Chairperson of the state capture inquiry, Deputy Chief Justice Raymond Zondo, has postponed the testimony of former Free State Human Settlements MEC Mosebenzi Zwane.
Zwane was meant to return to the commission to continue with with his testimony in relation to the R1 billion Free State housing project on Tuesday.
However, on Tuesday morning, evidence leader, advocate Paul Pretorius, told Zondo that Zwane’s legal team were provided with “voluminous” documentation and they required an opportunity to go through it.
Zwane will return to the commission on 13 October.
When he appeared before the commission last week, Zwane laid the blame on department officials for not following tender processes in the awarding of contracts in the housing project.
He said the officials suggested the creation of a database in order to provide work for contractors, after an open tender process was abandoned.
The database included disqualified bidders, the commission heard. He also told the commission that he was assured by the officials that the database was lawful.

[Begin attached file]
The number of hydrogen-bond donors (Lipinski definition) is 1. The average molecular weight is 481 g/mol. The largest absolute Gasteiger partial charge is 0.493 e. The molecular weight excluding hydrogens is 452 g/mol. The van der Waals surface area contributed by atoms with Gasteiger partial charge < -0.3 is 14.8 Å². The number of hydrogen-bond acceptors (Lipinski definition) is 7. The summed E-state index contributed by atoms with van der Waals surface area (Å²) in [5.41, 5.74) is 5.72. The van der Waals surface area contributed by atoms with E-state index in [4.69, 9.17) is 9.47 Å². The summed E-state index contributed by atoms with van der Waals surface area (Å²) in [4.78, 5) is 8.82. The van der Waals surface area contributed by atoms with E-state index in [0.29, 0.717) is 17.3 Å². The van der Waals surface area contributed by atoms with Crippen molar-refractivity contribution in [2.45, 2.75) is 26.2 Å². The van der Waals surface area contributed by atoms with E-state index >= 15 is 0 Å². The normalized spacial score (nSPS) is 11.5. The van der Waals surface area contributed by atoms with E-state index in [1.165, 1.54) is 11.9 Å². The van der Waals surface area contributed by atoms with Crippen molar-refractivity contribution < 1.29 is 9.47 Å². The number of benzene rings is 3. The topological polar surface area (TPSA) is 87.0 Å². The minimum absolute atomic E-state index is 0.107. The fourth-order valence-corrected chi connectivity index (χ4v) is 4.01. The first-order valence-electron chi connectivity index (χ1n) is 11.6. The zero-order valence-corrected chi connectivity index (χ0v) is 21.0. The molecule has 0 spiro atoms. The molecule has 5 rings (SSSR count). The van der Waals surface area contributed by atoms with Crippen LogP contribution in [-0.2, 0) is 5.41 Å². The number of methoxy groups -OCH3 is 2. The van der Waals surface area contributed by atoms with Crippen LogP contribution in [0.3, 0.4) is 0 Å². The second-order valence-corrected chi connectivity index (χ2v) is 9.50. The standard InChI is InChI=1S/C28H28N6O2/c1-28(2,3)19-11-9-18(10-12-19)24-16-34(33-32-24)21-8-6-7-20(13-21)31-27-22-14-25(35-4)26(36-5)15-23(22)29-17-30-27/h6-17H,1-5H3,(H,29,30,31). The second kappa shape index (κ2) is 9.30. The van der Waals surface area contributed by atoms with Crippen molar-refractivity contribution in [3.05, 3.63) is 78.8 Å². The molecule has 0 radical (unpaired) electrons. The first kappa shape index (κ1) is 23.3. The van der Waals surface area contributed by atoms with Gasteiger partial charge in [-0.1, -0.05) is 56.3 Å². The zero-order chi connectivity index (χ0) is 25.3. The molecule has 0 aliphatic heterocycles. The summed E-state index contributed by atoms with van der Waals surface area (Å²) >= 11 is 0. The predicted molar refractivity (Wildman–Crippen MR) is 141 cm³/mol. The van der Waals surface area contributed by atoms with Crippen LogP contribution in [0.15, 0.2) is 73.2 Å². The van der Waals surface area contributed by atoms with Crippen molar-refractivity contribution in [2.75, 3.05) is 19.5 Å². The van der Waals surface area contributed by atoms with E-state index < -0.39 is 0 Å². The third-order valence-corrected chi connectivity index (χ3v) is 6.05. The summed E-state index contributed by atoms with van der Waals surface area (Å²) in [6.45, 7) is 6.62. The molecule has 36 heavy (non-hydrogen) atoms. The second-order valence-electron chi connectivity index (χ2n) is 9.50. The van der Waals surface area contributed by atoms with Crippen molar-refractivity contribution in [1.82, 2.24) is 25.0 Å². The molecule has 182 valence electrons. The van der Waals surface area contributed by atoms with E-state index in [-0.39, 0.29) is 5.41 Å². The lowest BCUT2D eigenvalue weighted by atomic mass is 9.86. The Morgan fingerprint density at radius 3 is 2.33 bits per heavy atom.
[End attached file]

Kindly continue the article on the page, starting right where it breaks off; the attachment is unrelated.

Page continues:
He said after a tender process was abandoned after its period had expired, he required a way forward from the officials.
He alleged that former department head Mpho Mokoena was one of the officials who advised him to use the database as opposed to an open tender process to award contracts.
He claimed that Mokoena said this was a process that had been used by previous MECs before him, adding that it was a process allowed for under the Housing Act. But when Zwane was asked about the Act, he claimed to know nothing about it.
Mokoena, who also appeared before Zondo, claimed that after telling Zwane that his idea of an advance payment to contractors was illegal, and that contractors could not be paid before work, that Zwane said he should resign if he did not want to implement his plan.
In 2010 and 2011, Free State residents were meant to get houses, but many were never built.
The commission heard the department made an advance payment of more than R500 million to contractors before any work was done.
The department had also lost over R400 million, the commission heard.
The money was spent after the national department threatened to transfer some of the province’s budget to “better performing provinces”.